Modern Theatres have an extensive networked sytem. The Royal Opera House, for example, a network of Personal computers linking the entire premises, from the box-office to the fly-floor, dealing with all the day-to day work of a busy theatre office, as well as holding flying, lighting, sound and hanging plots, rehearsal schedules and calls, as well as keeping track by means of light pen and bar code of scenery and props. For the historian, 35 years of archive are available. The network allows access to various parts of the system only by authorised persons. At present there are no plans to link the system to the stage lighting board, but...watch this space
The sequencer can also simultaneously record information from other sources, for example a sound track or a MIDI equipped projector controller. Once recorded onto a sequencer, the show may be edited on or off-line using a graphical digital editor supporting cut-and-paste, etc.
MIDI can also be used to extend a desk by allowing its masters to operate a slave desk. It can also be used to make one desk slavishly follow the actions of another, allowing an instant backup system in case of desk breakdown.
Any MIDI keyboard or other MIDI-equipped device can operate a lighting desk. Alternatively, a lighting desk can play music!
Midi can enable a fully integrated show to happen very easily, incorporating any MIDI-capable item to be interfaced, such as slide and movie projectors, sound desks, moving light and scenery controllers and of course synthesisers etc. This is a serial signal, so only one event can happen at a time, but events can be spaced apart as little as one twentieth of a second.
MIDI instructions are sent as a series of of bits. The transmission rate is 31.25K, with each data word consisting of 10 bits. Each group of bits making up an individual MIDI code is called a “Message”
MIDI-in for receiving MIDI from other devices
MIDI cables are connected with 5-way screened cable joining like-numbered pins, with the screen and one core on PIN 1 and the others connected to the remaining pins. Standard Hi-fi cables work perfectly well, but a limit of 40 feet is advised. Check that it is “straight wired” not mirror image wired.
MIDI relay boxes are available to allow a MIDI signal to operate, or be operated by external pieces of equipment. For example, using the M+M MIDI Box, a door switch or pessure mat can be made to operate a sound or lighting cue. For example, a microswitch on a fake gun can operate an infra-red beam which is connected to MIDI receiver triggering a gunfire effect. thus ensuring perfect self-operating synchronisation. more about MIDI
The latest development is MSC (MIDI Show Control). This simplifies the codes to allow more information in a smaller time space, transmitting complete instructions rather than individual key presses. In the example above, the string would be replaced by “GO Q34”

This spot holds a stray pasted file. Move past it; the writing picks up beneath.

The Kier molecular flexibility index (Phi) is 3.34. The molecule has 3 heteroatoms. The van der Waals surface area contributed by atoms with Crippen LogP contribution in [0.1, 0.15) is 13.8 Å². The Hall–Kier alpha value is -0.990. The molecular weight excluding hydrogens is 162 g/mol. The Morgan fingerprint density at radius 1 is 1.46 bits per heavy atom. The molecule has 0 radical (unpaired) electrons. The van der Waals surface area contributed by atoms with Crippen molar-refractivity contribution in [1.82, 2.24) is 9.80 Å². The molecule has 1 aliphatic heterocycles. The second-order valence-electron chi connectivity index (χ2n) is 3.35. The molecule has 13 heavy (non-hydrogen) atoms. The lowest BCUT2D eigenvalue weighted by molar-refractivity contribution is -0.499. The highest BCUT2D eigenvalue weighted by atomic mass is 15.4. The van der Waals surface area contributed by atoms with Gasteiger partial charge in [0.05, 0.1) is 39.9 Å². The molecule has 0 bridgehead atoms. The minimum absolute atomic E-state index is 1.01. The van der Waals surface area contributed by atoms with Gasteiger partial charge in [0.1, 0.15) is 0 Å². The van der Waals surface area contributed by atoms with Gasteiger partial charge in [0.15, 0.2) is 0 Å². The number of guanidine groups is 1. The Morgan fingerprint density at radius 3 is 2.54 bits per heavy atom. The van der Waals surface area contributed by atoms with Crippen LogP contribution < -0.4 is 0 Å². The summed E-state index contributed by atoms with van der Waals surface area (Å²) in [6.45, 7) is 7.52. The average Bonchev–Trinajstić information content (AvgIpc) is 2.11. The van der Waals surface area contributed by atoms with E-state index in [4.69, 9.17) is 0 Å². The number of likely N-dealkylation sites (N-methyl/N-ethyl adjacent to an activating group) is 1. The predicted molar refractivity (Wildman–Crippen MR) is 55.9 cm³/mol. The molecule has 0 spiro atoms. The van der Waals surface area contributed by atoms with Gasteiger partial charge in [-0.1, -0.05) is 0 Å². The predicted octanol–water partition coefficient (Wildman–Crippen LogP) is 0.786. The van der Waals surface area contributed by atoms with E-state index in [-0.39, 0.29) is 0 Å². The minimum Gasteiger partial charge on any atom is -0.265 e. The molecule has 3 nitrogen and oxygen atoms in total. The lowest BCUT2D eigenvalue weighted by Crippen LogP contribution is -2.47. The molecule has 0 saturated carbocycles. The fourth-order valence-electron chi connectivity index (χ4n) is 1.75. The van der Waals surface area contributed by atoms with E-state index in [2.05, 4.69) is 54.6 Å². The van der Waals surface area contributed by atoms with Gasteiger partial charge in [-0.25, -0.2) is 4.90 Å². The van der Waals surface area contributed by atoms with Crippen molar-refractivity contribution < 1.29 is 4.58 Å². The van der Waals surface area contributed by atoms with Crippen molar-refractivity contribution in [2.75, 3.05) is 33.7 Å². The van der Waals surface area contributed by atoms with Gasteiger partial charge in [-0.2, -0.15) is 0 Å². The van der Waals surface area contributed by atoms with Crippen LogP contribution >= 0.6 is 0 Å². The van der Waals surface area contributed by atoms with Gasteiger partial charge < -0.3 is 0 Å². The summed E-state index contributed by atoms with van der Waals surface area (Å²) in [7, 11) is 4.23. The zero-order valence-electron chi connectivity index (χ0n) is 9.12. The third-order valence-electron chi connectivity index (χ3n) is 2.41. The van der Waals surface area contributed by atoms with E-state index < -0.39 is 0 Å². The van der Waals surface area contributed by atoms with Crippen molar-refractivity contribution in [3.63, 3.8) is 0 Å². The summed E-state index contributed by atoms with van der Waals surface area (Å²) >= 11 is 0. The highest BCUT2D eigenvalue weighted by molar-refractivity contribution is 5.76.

Midi is not directly compatible with DMX, but can be used in conjunction with it using a specialist interface unit.
Unfortunately there is little cross-manufacturer compatibility. For the complete MIDI show control protocol and standard click here
5) SMPTE TIMECODE
Strictly, this is not a control protocol, but is included as a method of using one piece of equipment to control another.
SMPTE (pronounced ‘simpty’) stands for Society of Motion Picture Theater Engineers This is a system whereby a numerical code is inserted onto a film track or onto recording tape or stored as a digital datastream
It is simply an electronic count which is produced by one of the pieces of equipment or from a stand-alone synchroniser, producing a continuous stream of numbers starting from any number you care to set it at and increasing by one every thirtieth (USA) or 25th (UK) of a second. This number is chosen to represent the frames of a cine camera, and each sequential number is therefore known as a frame.
It is normal to use an 80-bit system: The first eight bits represent Hours: Minutes: Seconds: and Frame No: it takes the form of say 06: 42: 20: 19 or six Hours 42 minutes, 20 seconds and 19 frames. The maximum count is 23: 59:59:23
This can be used as a synchronisation system, whereby each device, be it a lighting desk, a sound source, camera, motion control system, laser system or pop-up toaster, anything fitted with a decoder and relay set, can be made to operate at a specific time. The signal is simply sent digitally around the system and tapped off where required. It enables live shows to be synchronised as well as easing pre and post-production editing. The decoder simply waits for the correct Frame Numbers to which it has been preset to come along and operates a relay or similar device.
On a lighting desk, it would be normal to set the playbacks to auto-sequence and allow the SMPTE signal to initiate the GO button
It makes planning a show very simple as the whole thing can be mapped out on paper or spreadsheet first and then use to create lists of events which can be sent out well in advance to the various effects contractors
THE INTEGRATED SYSTEM